Sixteen Aroostook County potato farmers are producing high grade soybeans for China and Japan, and reducing pesticide use on their farms as a consequence. According to a presentation at the BPC’s October 23, 1998, meeting by Vernon DeLong, Executive Director of the Agricultural Bargaining Council, Maine potato farmers planted about 1200 acres of soybeans and 140 acres of canola as rotational crops last season. Four hundred acres of the soybeans were high grade product packed and shipped by a Canadian distributor to China and Japan for production of tofu and other soy products. The soy crop can earn upwards of $100 profit an acre, far more than rotational barley that farmers had previously been growing. In this experiment Maine farmers are following the lead of their Quebecois neighbors, whose soy crop has grown from 5000 acres seven years ago to more than 300,000 acres this past year. Canadian farmers, however, often have trouble meeting food grade because their black soils stain the beans, and they devote most of their production to feed extensive livestock operations. Hence the Canadian distributor, Prograin, was eager to get Maine farmers on board. Unlike conventionally grown potatoes, which require an array of fungicides and other pesticides, these soybeans are grown with only herbicides, and require no nitrogen fertilizer. Hence the total input of chemicals on a field in a soy rotation is significantly less than the input in a year in potato production. The rotation also helps break the life cycle of the Colorado potato beetle. Two thousand acres of food grade beans are planned for next year, and DeLong suspected the crop could grow to 8,000 to 10,000 acres in Maine.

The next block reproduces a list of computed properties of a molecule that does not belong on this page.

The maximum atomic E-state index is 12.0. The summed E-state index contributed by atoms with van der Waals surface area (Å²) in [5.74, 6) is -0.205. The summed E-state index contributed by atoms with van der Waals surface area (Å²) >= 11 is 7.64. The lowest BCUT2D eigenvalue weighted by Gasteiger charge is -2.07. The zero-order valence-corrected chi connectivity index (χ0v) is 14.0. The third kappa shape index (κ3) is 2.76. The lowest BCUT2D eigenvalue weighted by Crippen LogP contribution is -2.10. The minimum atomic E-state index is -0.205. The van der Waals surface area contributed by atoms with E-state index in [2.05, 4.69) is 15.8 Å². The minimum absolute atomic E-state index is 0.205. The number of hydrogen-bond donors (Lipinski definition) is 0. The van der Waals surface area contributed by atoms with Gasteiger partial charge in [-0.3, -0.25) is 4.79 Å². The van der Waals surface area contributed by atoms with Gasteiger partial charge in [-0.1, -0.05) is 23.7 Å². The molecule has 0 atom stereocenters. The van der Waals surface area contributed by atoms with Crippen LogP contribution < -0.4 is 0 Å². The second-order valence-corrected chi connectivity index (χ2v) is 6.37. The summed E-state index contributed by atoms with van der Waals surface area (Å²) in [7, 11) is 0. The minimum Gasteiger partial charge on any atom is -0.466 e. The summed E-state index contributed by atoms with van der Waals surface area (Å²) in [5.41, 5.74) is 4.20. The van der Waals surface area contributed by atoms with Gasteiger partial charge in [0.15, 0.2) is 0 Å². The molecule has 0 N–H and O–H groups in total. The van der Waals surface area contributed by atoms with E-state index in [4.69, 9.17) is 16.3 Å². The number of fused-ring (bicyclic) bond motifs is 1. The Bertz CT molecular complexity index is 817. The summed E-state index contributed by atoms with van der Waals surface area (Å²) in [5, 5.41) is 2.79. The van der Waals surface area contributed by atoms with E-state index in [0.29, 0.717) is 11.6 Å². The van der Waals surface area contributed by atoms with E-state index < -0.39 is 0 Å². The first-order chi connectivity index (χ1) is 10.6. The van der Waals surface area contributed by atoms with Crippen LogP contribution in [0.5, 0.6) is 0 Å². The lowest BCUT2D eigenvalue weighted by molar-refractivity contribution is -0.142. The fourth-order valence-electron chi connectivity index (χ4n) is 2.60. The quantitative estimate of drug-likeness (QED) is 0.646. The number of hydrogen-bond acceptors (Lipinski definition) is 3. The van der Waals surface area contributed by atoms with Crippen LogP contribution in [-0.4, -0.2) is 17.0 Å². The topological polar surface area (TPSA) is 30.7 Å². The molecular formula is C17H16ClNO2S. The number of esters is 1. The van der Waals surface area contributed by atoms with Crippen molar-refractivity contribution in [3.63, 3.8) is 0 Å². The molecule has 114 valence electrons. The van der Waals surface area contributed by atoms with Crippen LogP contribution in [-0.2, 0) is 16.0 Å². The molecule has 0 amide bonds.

In response to a question from this writer, DeLong confirmed that none of the soybeans planted last year, nor the 150 acres also experimentally planted with canola (rape seed), were genetically engineered. The Asian buyer for the food grade beans stipulates that they not be genetically engineered. For livestock feed, DeLong noted that they could, in the future, turn to those varieties genetically engineered to be herbicide resistant, such as the “Roundup Ready” soybean. BPC staff member LeBelle Hicks noted that use of those beans would not have to be licensed by the BPC, since, unlike the NewLeaf potato and Bt corn, they are not “plant pesticides.” It is highly questionable, however, that use of those products, which implicitly promote the use of the toxic herbicide glyphosate (see the Fall/98 issue of the Journal of Pesticide Reform), and which present a risk of spread of herbicide resistance to weeds through cross-pollination, is consistent with Maine’s Act to Minimize Reliance on Pesticides. The BPC Communicator reported (Aug. 10, 1998) that according to Matthew Kleinhenz, University of Maine Cooperative Extension Crops Specialist, Roundup Ready soybeans are not yet available in a variety that can mature during Maine’s short growing season. Many Maine and Canadian dairy and feed operations still avoid using Roundup Ready beans.

Pesticides Sales Report Misses the Mark